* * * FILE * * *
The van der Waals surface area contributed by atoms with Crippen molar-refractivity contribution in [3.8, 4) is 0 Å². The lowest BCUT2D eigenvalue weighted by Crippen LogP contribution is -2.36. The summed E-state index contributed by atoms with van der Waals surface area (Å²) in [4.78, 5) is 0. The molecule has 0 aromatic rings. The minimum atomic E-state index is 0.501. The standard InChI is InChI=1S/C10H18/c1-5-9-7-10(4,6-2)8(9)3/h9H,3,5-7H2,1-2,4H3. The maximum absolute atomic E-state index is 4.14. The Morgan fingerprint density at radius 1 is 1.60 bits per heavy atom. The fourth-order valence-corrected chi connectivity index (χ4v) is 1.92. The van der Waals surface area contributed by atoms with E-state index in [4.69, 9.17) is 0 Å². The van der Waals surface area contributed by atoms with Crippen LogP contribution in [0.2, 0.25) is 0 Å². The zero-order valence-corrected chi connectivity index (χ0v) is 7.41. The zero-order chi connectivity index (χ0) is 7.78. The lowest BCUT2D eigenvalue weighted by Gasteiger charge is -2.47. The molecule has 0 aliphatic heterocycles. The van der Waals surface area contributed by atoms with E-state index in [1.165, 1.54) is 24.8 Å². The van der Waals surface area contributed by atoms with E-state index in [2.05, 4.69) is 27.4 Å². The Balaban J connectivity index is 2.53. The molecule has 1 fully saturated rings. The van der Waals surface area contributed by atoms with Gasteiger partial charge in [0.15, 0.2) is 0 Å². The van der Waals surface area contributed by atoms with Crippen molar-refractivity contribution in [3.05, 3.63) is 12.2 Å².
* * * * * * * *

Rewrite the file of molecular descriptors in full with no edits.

The van der Waals surface area contributed by atoms with Crippen molar-refractivity contribution in [3.8, 4) is 0 Å². The lowest BCUT2D eigenvalue weighted by Crippen LogP contribution is -2.36. The summed E-state index contributed by atoms with van der Waals surface area (Å²) in [4.78, 5) is 0. The molecule has 0 aromatic rings. The minimum atomic E-state index is 0.501. The standard InChI is InChI=1S/C10H18/c1-5-9-7-10(4,6-2)8(9)3/h9H,3,5-7H2,1-2,4H3. The maximum absolute atomic E-state index is 4.14. The Morgan fingerprint density at radius 1 is 1.60 bits per heavy atom. The fourth-order valence-corrected chi connectivity index (χ4v) is 1.92. The van der Waals surface area contributed by atoms with E-state index in [4.69, 9.17) is 0 Å². The van der Waals surface area contributed by atoms with Crippen LogP contribution in [0.2, 0.25) is 0 Å². The zero-order valence-corrected chi connectivity index (χ0v) is 7.41. The zero-order chi connectivity index (χ0) is 7.78. The lowest BCUT2D eigenvalue weighted by Gasteiger charge is -2.47. The molecule has 0 aliphatic heterocycles. The van der Waals surface area contributed by atoms with E-state index in [1.165, 1.54) is 24.8 Å². The van der Waals surface area contributed by atoms with E-state index in [2.05, 4.69) is 27.4 Å². The Balaban J connectivity index is 2.53. The molecule has 1 fully saturated rings. The van der Waals surface area contributed by atoms with Gasteiger partial charge in [0.15, 0.2) is 0 Å². The van der Waals surface area contributed by atoms with Crippen molar-refractivity contribution in [3.05, 3.63) is 12.2 Å².